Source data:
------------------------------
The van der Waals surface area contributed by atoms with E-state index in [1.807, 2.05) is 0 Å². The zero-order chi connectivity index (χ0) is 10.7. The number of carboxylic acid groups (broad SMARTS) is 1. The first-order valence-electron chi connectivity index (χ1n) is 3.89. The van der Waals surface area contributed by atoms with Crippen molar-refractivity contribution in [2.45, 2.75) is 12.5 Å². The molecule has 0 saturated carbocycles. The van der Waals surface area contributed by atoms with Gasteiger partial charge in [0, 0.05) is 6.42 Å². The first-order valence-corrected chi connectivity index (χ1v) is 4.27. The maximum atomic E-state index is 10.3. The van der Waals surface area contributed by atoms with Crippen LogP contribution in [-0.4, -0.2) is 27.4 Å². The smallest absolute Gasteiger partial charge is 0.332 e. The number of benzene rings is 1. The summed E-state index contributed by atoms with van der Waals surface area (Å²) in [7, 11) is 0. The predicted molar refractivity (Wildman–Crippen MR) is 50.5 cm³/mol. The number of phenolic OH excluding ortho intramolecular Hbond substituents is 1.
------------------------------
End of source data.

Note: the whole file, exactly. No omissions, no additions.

The van der Waals surface area contributed by atoms with E-state index in [1.807, 2.05) is 0 Å². The zero-order chi connectivity index (χ0) is 10.7. The number of carboxylic acid groups (broad SMARTS) is 1. The first-order valence-electron chi connectivity index (χ1n) is 3.89. The van der Waals surface area contributed by atoms with Crippen molar-refractivity contribution in [2.45, 2.75) is 12.5 Å². The molecule has 0 saturated carbocycles. The van der Waals surface area contributed by atoms with Gasteiger partial charge in [0, 0.05) is 6.42 Å². The first-order valence-corrected chi connectivity index (χ1v) is 4.27. The maximum atomic E-state index is 10.3. The van der Waals surface area contributed by atoms with Crippen LogP contribution in [-0.4, -0.2) is 27.4 Å². The smallest absolute Gasteiger partial charge is 0.332 e. The number of benzene rings is 1. The summed E-state index contributed by atoms with van der Waals surface area (Å²) in [7, 11) is 0. The predicted molar refractivity (Wildman–Crippen MR) is 50.5 cm³/mol. The number of phenolic OH excluding ortho intramolecular Hbond substituents is 1.